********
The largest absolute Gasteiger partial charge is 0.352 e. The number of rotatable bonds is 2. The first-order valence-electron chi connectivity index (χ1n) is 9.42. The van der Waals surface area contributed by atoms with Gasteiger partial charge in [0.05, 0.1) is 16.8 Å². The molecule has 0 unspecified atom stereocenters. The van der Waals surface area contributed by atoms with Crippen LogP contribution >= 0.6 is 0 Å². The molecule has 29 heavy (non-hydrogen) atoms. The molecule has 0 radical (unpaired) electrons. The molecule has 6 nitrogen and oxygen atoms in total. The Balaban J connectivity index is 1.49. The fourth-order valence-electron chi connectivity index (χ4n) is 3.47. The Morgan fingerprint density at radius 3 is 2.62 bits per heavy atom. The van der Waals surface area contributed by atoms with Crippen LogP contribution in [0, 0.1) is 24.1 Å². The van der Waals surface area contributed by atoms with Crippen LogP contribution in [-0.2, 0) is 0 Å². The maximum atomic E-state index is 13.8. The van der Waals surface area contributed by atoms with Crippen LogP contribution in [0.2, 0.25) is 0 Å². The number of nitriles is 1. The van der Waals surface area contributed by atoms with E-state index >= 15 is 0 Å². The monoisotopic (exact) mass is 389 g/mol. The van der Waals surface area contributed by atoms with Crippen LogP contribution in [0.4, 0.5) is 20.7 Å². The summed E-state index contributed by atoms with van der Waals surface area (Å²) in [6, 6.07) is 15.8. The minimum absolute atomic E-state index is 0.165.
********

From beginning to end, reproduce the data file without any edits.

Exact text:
The largest absolute Gasteiger partial charge is 0.352 e. The number of rotatable bonds is 2. The first-order valence-electron chi connectivity index (χ1n) is 9.42. The van der Waals surface area contributed by atoms with Gasteiger partial charge in [0.05, 0.1) is 16.8 Å². The molecule has 0 unspecified atom stereocenters. The van der Waals surface area contributed by atoms with Crippen LogP contribution >= 0.6 is 0 Å². The molecule has 29 heavy (non-hydrogen) atoms. The molecule has 0 radical (unpaired) electrons. The molecule has 6 nitrogen and oxygen atoms in total. The Balaban J connectivity index is 1.49. The fourth-order valence-electron chi connectivity index (χ4n) is 3.47. The Morgan fingerprint density at radius 3 is 2.62 bits per heavy atom. The van der Waals surface area contributed by atoms with Crippen LogP contribution in [0, 0.1) is 24.1 Å². The van der Waals surface area contributed by atoms with Crippen LogP contribution in [-0.2, 0) is 0 Å². The maximum atomic E-state index is 13.8. The van der Waals surface area contributed by atoms with Crippen LogP contribution in [0.2, 0.25) is 0 Å². The number of nitriles is 1. The van der Waals surface area contributed by atoms with E-state index >= 15 is 0 Å². The monoisotopic (exact) mass is 389 g/mol. The van der Waals surface area contributed by atoms with Crippen LogP contribution in [0.4, 0.5) is 20.7 Å². The summed E-state index contributed by atoms with van der Waals surface area (Å²) in [6, 6.07) is 15.8. The minimum absolute atomic E-state index is 0.165.